That turned me right off, even beyond the misspelling of “planned.” But then, I’m not the target audience. I don’t care for paranormals. Especially the Sexy! Vampire! kind. Or, in this case, the Sexy! Lion King! kind. And neither am I the target audience for any book with a hero who makes a living killing people — or who does it as a hobby. I like my heroes a little more heroic than that.

    —- but a male at the back was earning himself a future measured in minutes.

    This is totally confusing. What male? At the back of what? Who is Tor? What is Tor? Where are we? What is going on?

    I never stick with books that don’t set up the story. I don’t want to have to wade through pages and chapters trying to figure out what the heck is going on.

    —- What the eternal bells was she doing in his audience hall? Bastard had better not touch her.

    Again — totally confusing. Within the first three sentences we’re introduced to three characters, none of whom are identified except for one character name. The characters aren’t introduced to the scene — the reader is simply catapulted into the action mid-scene. Even beyond that, the sentences don’t follow. Tor jumps from thought to thought, with no flow between them.

    —-Soft leather shifted as his body tightened with tension.

    Is Tor wearing this shifting leather or sitting on it?

    — Claws extended to grip the throne arms then disappeared.

    Whose claws? Tor’s? And did his claws actually disappear or just retract?

    —-She did this, forced him to think about controlling his reactions. Low in his gut burned more than lust. It was need he couldn’t escape and couldn’t endure forever.

    More confusion. Again with the “she” reference, with the reader left to wonder what is going on and who the mystery woman is.

    We then get an overly-detailed and overlong description of the woman and still without any idea who she is.

    I’m guessing this is an Erotic Romance. And again, I’m not the target audience. I find the whole over-reliance on sex in any genre boring. And lazy storytelling.

    —-Thick muscles bunched as he rose from the throne. Well over seven feet tall, the dark ruffed Leonor king was an imposing figure as he looped off the dais.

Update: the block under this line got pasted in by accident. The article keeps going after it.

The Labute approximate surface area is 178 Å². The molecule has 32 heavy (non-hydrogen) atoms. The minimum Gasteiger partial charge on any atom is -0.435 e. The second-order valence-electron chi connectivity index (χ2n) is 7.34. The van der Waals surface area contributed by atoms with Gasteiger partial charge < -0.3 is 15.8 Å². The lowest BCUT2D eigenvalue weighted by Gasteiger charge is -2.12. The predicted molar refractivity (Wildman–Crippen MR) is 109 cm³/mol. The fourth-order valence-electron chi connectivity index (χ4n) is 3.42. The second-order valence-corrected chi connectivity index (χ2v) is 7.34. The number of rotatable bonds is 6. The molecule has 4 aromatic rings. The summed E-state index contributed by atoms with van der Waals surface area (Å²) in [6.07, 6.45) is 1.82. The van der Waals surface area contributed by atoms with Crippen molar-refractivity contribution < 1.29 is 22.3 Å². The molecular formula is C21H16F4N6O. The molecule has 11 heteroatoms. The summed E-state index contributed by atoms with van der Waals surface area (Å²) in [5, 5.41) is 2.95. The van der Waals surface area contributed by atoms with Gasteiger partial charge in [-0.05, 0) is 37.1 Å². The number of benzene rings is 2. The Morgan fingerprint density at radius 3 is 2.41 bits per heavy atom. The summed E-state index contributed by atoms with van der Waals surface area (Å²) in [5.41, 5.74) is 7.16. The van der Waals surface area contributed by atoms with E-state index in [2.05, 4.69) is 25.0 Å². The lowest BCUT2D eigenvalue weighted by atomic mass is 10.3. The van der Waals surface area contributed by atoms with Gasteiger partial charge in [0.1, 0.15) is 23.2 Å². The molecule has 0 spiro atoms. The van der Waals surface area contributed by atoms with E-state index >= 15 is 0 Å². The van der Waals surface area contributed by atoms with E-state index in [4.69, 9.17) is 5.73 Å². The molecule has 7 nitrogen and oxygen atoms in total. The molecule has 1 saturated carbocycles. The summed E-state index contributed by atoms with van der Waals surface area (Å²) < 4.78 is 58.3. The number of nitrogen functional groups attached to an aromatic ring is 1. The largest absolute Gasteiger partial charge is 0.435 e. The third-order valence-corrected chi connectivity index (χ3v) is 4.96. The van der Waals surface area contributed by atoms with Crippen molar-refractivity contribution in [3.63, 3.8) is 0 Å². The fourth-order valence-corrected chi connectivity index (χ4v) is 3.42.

Your pov shifts here. And I assume you mean “loped” there. Unless Tor did a somersault off his throne.

    —-He always had the fleeting impression of moonrise when she neared him, as if that event has a scent.

    I’m not getting a visual here. I can’t even begin to figure out what I’m supposed to be seeing.

  9. Maya M.
    Nov 01, 2008 @ 10:01:19

    I really liked “…what the eternal bells” and the implication that some part of his overwhelming negative feelings is due to his attraction to her even though she is the “Beloved of his brother”, i.e. off limits to him.

    But I tuned out by the third mention of “perfect/perfection” referring to her physical appearance. Not interested in reading about someone who sounds like she could be Malibu Barbie, especially when he apparently can’t think of a single internal characteristic that attracts him (apart from all the physical ones) despite presumably being well-acquainted with her. Being his sister-in-law (or something like that)and all.

    Still, the lion-like character was interesting.

    Good luck!

  10. Gennita Low
    Nov 01, 2008 @ 10:03:51

    Like Vanessa, this author’s voice worked for me.

    The first paragraph just needed a bit tweaking to clarify what was happening. For example, with the bolded parts being my additions:

    Tor hadn't planed on killing anyone today but a male at the back was earning himself a future measured in minutes. ***How dare he stand so close to the Imperial Highness of ***? And what the eternal bells was she doing in his audience hall, anyway? Bastard had better not touch her.

    This makes his POV deeper and also sets up the mindset of the character, along with telling just a bit about her and the main character’s social standing.

    The mental undressing/body description went just a tad too long. You can sprinkle the information later, perhaps during the conversation in Page 2, when (I’m imagining this part, of course) he’d be snarling rudely at her being there while unable to take his eyes off her form, etc. That would add to his tension and emphasize how out-of-control he was (since you mentioned claws, I’m expecting animalistic possessiveness, etc., yes?)

    I liked the uber-male loping off the throne and stalking parts. I also liked the way he greeted her, trying to sound “normal.” Not sure about the moonrise metaphor, though.

    Thanks for sharing. I think you have good elements of an interesting world here.

  11. Anne Douglas
    Nov 01, 2008 @ 11:06:44

    I think everyone else has brought up the issues I found problematic, but I had one thought on the second read – does anyone else feel as if this would read better in first person?

    I’m not sure why – I’ve no biased for or against fp – but something about it struck me that the guy concerned would sound better as fp. *shrug *

  12. Leah
    Nov 01, 2008 @ 12:16:54

    You may be right. It’s easier to get that lustful intensity in first person, and it would help the writer to set up the situation a little more quickly. Still, I always associate first person with a slightly angsty, sensitive character, and I’m guessing the hero is an alpha. Kind of interesting to think about. What if it were done from the heroine’s viewpoint, first person, and she’s there specifically to drive the hero up the wall–including choosing to sit near someone who would check her out? I can definitely see that.